Nature Publishing Group, publisher of Nature, and other science journals and reference works
Nature
my account e-alerts subscribe register
   
Wednesday 20 September 2017
Journal Home
Current Issue
AOP
Archive
Download PDF
References
Export citation
Export references
Send to a friend
More articles like this

Letters to Nature
Nature 319, 401 - 402 (30 January 1986); doi:10.1038/319401a0

Electroreception and electrolocation in platypus

Henning Scheich*, Gerald Langner*, Chris Tidemann, Roger B. Coles & Anna Guppy

*Zoological Institute, Technical University Darmstadt, Schnittspahnstrasse 3, 6100 Darmstadt, FRG
Zoology Department and Research School of Biological Sciences, Australian National University, PO Box 475, Canberra City, ACT 2601, Australia

Electroreceptors with sensitivity in the microvolt range, which mainly function to detect live prey, are well known in phylogenetically old fishes and some amphibians1–4. In African mormyriform and South American gymnotiform fishes this sense has evolved to an active system using an electric organ as a source for impedance measurement of the environment and for communication5,6. Electroreception in higher vertebrates has not previously been reported. Here we establish that the platypus, the Australian nocturnal diving monotreme, can locate and avoid objects on the basis of d.c. fields. High–frequency sensitivity to a.c. could allow the detection of muscle activity of animals, such as crustaceans, which are preyed on by the platypus. Recordings of cortical evoked potentials showed that the bill of the platypus, previously considered to be exclusively mechanoreceptive7–9, is also an electroreceptive organ with behavioural and electrophysiological sensitivity of ~50 µV cm−1. Several lines of evidence suggest that electroreception has evolved independently in this monotreme.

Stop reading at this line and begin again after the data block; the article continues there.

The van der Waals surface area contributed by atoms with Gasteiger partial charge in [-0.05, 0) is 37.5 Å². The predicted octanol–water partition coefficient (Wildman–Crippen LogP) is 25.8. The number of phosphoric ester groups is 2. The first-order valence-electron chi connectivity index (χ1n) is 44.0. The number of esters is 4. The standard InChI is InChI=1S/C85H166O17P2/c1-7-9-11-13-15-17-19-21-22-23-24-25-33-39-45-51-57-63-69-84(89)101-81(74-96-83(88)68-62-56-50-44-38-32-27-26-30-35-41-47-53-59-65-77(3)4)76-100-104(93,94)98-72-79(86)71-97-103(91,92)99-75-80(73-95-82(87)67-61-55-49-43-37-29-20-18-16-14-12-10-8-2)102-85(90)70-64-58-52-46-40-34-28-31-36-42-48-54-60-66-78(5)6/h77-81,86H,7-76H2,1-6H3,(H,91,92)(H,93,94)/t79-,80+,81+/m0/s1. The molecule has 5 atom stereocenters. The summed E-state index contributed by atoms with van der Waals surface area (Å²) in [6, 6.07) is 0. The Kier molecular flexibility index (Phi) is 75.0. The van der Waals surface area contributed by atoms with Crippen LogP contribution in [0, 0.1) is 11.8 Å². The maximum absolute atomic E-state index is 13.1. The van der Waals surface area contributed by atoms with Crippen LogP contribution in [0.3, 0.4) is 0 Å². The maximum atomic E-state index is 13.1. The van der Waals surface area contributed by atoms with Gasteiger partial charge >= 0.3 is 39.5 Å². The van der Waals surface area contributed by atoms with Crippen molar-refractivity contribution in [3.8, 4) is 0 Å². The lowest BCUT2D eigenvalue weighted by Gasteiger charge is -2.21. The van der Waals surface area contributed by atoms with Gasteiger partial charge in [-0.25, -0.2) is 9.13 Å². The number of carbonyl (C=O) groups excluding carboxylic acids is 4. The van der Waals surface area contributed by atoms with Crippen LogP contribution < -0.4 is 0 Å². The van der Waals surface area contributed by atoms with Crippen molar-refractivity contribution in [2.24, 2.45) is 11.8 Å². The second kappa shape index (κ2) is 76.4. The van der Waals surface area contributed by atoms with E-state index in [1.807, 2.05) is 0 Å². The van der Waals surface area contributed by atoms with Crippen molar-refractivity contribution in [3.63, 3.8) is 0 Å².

1. Bullock, T. H. A. Rev. Neurosci. 5, 121−170 (1982). | Article | ISI | ChemPort |
  2. Fritzsch, B. & Wahnschaffe, U. Cell Tissue Res. 229, 483−503 (1983). | PubMed | ISI | ChemPort |
  3. Kalmijn, A. J. in Handbook of Sensory Physiology Vol. III/3, 147−200 (Springer, Berlin, 1974).
  4. Scheich, H. in Biophysics, 764−776 (Springer, Berlin, 1983).
  5. Heiligenberg, W. Principles of Electrolocation and Jamming Avoidance in Electric Fish (Springer, Berlin, 1977).
  6. Scheich, H. & Bullock, T. H. in Handbook of Sensory Physiology Vol. III/3 201−256 (Springer, Berlin, 1974).
  7. Bohringer, R. C. & Rowe, M. J. J. comp. Neurol. 174, 1−14 (1977). | PubMed | ISI | ChemPort |
  8. Poulton, E. B. J. Physiol., Lond. 5, 15−16 (1885).
  9. Wilson, J. T. & Martin, C. J. Linn. Soc. NSW, Macleay mem. Vol., 190−200 (1893).
  10. Digkgraaf, S. & Kalmijn, A. J. Z. vergl. Physiol. 47, 438−456 (1963).
  11. Himstedt, W., Kopp, J. & Schmidt, W. Naturwissenschaftern 69, 552 (1982).
  12. Crowther, A. B. Pap. Proc. R. Soc. Tasm., 96−99 (1879).
  13. Faragher, R. A., Grant, T. R. & Carrick, F. N. Aust. J. Ecol. 4, 171−179 (1979). | ISI |
  14. Grant, T. R., Williams, R. & Carrick, F. N. Aust. Zool. 19, 117−124 (1977).
  15. Andres, K. H. & von Düring, M. in Sensory Receptor Mechanisms 81−89 (World Science, Singapore, 1984).
  16. Münz, H., Claas, B. & Fritzsch, B. J. comp. Physiol. A154, 33−44 (1983). | ISI |
  17. Bennett, M. V. L. in Fish Physiology, 492−600 (Academic, London, 1971).
  18. Szabo, T. in Handbook of Sensory Physiology Vol. III/3, 13−58 (Springer, Berlin, 1974).



© 1986 Nature Publishing Group
Privacy Policy